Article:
The outcome of a race is often decided before the gun even goes off, as the physical and mental preparation required to successfully perform in a race has a huge effect on a runner’s ability to “put-out” and do well. However, when it is a new season, your knowledge on preparation for racing can be a bit rusty - maybe because you haven’t done it for several months, or maybe you’re brand new to competitive racing. This can be especially true for the mental side of race-preparation. Everyone (hopefully) understands that stretching out, hydrating (even if you’re in school the day of a race), sleeping well, and other physical tasks are necessary to do well in a race. However, the mental preparation for a race is much more difficult to fully wrap your head around. How much should I be thinking about the race? How emotional should I be about it on the bus ride over? How about a week before? Should I be trying to hype myself up or stay mellow? Learning the answers to these questions is a painful process, and if you ever feel like you’ve fully “figured out” racing, you are probably a few races away from one that punches you in the gut and makes you question your philosophy on preparation and racing. So, how would I best advise you to prepare for a race?
There are two core items that you must understand going into a race: what you need to do, and what is about to happen to you. Knowing what you need to do is simple: what’s the race strategy? Do you need to come through the first mile between in 6:20? Do you need to stick with a specific person and beat him at all costs? Do you need to run a challenging first half mile then dial it back? What task do you need to accomplish? A lot of this is up to Winters, but making sure that you understand exactly what he wants you to do is important. A related piece of advice: set concrete goals. Saying “I want to run fast,” is not the same as, “I want to come through the first mile in 6:20.” Saying, “I want to try as hard as I can,” is not the same as, “I want to run a reserved first two miles, and then go ballistic the last 1.1.” Make sure that your goals are material and real rather than unclear so you actually know whether you are doing them correctly.
Now that you understand what you need to do during the race, you need to understand what is going to happen to you during the race. It is going to hurt a lot. In case you missed it: it is going to hurt a lot. If you are not prepared to be crossing the line totally exhausted barely able to feel your legs or control your breathing, you are not as ready as you need to be, as that brutal experience is what it may come down to for you to achieve your task. I use the word “brutal” intentionally, as racing is a brutal experience. I have come to view competitive racing as a combat sport, maybe not of the punch and kick kind of combat, but of mental combat. You need to be willing to go step-for-step, mile-for-mile with someone until they can’t take the pain that your effort and running is making them feel. Imagine you were in a foxhole with an enemy soldier in hand-to-hand combat, where only one of you walks away alive. In that situation, you need to be willing to be vicious. You need to be willing to be savage. You need to be willing to do whatever it takes to beat your enemy and live on another day. I’m not saying that you should view racing as a military encounter, but what I am saying is that in the same way you need to be willing to not stop fighting when the enemy punches you in the face, or stabs you, or bites you, you need to not stop racing at a high effort level when you start to feel sore, or when another racer makes a move to try to pass you. I’m also not saying that every race will be a hellish, primal experience. What I am saying is that you are not fully ready to race unless you are prepared to face anything that gets thrown at you. No matter what, you need to keep executing your task.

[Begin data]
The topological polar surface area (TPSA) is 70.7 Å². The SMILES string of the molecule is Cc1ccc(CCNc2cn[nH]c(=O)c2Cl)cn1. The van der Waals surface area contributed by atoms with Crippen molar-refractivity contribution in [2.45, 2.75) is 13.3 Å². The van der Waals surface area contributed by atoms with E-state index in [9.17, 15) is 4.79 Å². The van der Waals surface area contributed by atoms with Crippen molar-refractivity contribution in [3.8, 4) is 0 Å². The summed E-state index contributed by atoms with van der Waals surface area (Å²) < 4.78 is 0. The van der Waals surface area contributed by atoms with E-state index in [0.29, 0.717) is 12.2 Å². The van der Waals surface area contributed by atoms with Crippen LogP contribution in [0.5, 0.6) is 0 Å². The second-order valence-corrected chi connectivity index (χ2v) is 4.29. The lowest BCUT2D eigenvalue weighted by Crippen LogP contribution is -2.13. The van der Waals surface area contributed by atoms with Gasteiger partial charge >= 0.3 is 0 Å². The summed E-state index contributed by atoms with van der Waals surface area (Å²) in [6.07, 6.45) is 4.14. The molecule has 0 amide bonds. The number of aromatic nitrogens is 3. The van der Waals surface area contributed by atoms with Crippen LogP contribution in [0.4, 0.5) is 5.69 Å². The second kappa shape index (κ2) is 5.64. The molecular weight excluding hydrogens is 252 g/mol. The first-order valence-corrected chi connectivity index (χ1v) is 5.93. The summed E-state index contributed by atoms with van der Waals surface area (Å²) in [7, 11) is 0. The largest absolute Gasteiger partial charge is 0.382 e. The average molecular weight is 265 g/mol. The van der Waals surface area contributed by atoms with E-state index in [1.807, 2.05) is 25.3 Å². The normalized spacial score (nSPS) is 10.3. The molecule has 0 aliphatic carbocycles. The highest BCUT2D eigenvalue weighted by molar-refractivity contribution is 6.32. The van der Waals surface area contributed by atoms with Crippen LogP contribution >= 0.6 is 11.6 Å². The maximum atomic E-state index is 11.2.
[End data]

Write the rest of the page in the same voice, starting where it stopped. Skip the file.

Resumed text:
How could you possibly prepare for a race mentally knowing just how brutal it has the potential to be? How do I think about a race in a productive way? Quite frankly, I’m still working on finding the answer to that question, because I’m not sure myself. I think that figuring out how to think about racing is a career-long process. However, I do have a few pieces of advice: